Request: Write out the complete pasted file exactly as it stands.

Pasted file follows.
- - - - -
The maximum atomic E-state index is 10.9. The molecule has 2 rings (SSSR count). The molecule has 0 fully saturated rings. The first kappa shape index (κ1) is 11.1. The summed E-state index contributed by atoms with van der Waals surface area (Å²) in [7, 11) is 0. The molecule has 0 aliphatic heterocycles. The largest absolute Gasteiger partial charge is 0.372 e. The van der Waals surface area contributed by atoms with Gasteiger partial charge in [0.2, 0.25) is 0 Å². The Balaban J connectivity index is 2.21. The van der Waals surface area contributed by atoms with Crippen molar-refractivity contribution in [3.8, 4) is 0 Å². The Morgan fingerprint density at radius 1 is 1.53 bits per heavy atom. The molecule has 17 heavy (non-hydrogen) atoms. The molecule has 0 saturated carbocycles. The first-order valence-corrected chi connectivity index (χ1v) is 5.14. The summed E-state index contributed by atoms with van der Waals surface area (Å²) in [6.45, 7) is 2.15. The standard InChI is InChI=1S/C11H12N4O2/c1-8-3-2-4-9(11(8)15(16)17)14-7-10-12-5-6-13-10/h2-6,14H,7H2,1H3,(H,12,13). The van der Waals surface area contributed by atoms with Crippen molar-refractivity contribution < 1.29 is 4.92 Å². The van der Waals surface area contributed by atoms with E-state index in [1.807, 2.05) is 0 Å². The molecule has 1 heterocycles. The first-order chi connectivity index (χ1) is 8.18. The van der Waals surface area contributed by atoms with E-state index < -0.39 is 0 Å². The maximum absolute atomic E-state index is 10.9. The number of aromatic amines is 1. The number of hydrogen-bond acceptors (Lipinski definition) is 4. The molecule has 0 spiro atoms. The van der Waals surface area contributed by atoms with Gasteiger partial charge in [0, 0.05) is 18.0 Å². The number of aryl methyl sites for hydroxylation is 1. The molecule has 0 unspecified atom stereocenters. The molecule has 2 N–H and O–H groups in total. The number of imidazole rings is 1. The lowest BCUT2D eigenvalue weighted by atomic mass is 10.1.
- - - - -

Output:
The maximum atomic E-state index is 10.9. The molecule has 2 rings (SSSR count). The molecule has 0 fully saturated rings. The first kappa shape index (κ1) is 11.1. The summed E-state index contributed by atoms with van der Waals surface area (Å²) in [7, 11) is 0. The molecule has 0 aliphatic heterocycles. The largest absolute Gasteiger partial charge is 0.372 e. The van der Waals surface area contributed by atoms with Gasteiger partial charge in [0.2, 0.25) is 0 Å². The Balaban J connectivity index is 2.21. The van der Waals surface area contributed by atoms with Crippen molar-refractivity contribution in [3.8, 4) is 0 Å². The Morgan fingerprint density at radius 1 is 1.53 bits per heavy atom. The molecule has 17 heavy (non-hydrogen) atoms. The molecule has 0 saturated carbocycles. The first-order valence-corrected chi connectivity index (χ1v) is 5.14. The summed E-state index contributed by atoms with van der Waals surface area (Å²) in [6.45, 7) is 2.15. The standard InChI is InChI=1S/C11H12N4O2/c1-8-3-2-4-9(11(8)15(16)17)14-7-10-12-5-6-13-10/h2-6,14H,7H2,1H3,(H,12,13). The van der Waals surface area contributed by atoms with Crippen molar-refractivity contribution < 1.29 is 4.92 Å². The van der Waals surface area contributed by atoms with E-state index in [1.807, 2.05) is 0 Å². The molecule has 1 heterocycles. The first-order chi connectivity index (χ1) is 8.18. The van der Waals surface area contributed by atoms with E-state index < -0.39 is 0 Å². The maximum absolute atomic E-state index is 10.9. The number of aromatic amines is 1. The number of hydrogen-bond acceptors (Lipinski definition) is 4. The molecule has 0 spiro atoms. The van der Waals surface area contributed by atoms with Gasteiger partial charge in [0, 0.05) is 18.0 Å². The number of aryl methyl sites for hydroxylation is 1. The molecule has 0 unspecified atom stereocenters. The molecule has 2 N–H and O–H groups in total. The number of imidazole rings is 1. The lowest BCUT2D eigenvalue weighted by atomic mass is 10.1.